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In support of low-rise

St Johns Southgate

17 Jul 2012

On the face of it, there is not much to link the small church nestled in the heart of Southbank to the ancient European cities of Leipzig and Freiberg and to Boston and New York but step inside some Sunday soon and you are likely to hear the evidence.

St Johns Southgate is steadily gathering renown for its program of services featuring the magnificent music of JS Bach.  What may not be quite so well known are the strong links with the Bach community in Europe and the United States.

The St Johns Visiting Music Director program is testimony to the strength and great value of these links. In the past decade, three church musicians of international standing have been hosted at St Johns, including Georg Christoph Biller the Thomaskantor from Leipzig, Germany – the job held by Bach himself more than 260 years ago. The other visiting directors have been Albrecht Koch, Domkantor from Freiberg, where he is custodian of a precious 1714 Silbermann organ, and Thomas Schmidt, from St Peter’s Church in New York City.

Links with Leipzig are particularly strong. Thomanerchor, the famous boys’ choir of St Thomas founded in 1212, performed at St Johns under the direction of Georg Christoph Biller, during the choir’s visit to Australia in 2009.

The connections have been established and fostered by St Johns director of music Graham Lieschke as part of the St Johns Bach cantata program, which is now in its 15th year.

In 2004, Dr Lieschke’s energy and passion for Bach was rewarded with the Dame Roma Mitchell Churchill Fellowship to study church-based presentations of Bach’s music overseas.  He chose to go to Boston in the United States, where he worked with conductor Craig Smith at Emmanuel Church, and to the Thomaskirche in Leipzig, where he formed a strong relationship with Georg Christoph Biller.

In subsequent visits to Germany, Dr Lieschke has pursued his long-time interest in historic organs and has had the opportunity to play on many, including the surviving organs of Gottfried Silbermann, grand examples of which are in the Freiberg Dom and the Dresden Hofkirche. He also played on many smaller versions which are similar in size to the Smenge organ in St Johns.  Although the Smenge was built only in 1992, it is constructed in the style of organs built in north Germany in the 18th century. Dr Lieschke said the experience had made him aware of how fortunate the community at St Johns was to have such a fine organ.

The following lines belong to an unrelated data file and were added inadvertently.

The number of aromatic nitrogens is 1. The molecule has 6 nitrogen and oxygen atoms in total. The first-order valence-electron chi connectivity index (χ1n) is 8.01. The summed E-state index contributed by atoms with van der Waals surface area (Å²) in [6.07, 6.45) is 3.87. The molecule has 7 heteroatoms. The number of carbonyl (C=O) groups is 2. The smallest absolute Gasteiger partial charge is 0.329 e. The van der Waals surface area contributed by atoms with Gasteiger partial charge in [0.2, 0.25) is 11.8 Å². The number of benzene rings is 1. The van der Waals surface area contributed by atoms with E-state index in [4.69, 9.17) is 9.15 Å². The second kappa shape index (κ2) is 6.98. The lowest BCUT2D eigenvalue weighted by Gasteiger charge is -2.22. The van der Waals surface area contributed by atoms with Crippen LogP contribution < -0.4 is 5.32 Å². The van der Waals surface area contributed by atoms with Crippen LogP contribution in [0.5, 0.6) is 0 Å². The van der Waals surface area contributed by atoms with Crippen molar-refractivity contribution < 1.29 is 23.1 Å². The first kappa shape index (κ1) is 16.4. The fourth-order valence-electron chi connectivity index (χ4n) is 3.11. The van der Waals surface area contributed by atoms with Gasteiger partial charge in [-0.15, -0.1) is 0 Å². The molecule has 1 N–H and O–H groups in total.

He has also taken an international approach to other instruments at St Johns, which now has two hand-made oboes da caccia from Sand Dalton in the United
States and two new baroque timpani hand-built in Germany.

Dr Lieschke has deservedly won wide recognition for the strength of the St Johns’ cantata program, in which about eight cantata services are presented each year and this, in turn, has attracted eminent musicians to take part in the performances.

This is the case with the next cantata, to presented at the 9am service on July 29. Ich lasse dich nicht, du segnest mich denn
(BWV 157), a cantata for two soloists, strings, oboe, flute and continuo will feature the renowned  oboist  Geoffrey Burgess. The Australian-born Mr Burgess, who is now based in the United States, is with the American Bach Soloists.

However, the connections are local, too, with the cantata program recently involving collaborations with the Choir of Trinity College, University of Melbourne, Consort
of Melbourne, Australian Chamber Choir and the Early Music Studio of the University of Melbourne.

All of this makes a visit to a cantata service at St Johns a great experience and a link to a whole world of Bach.

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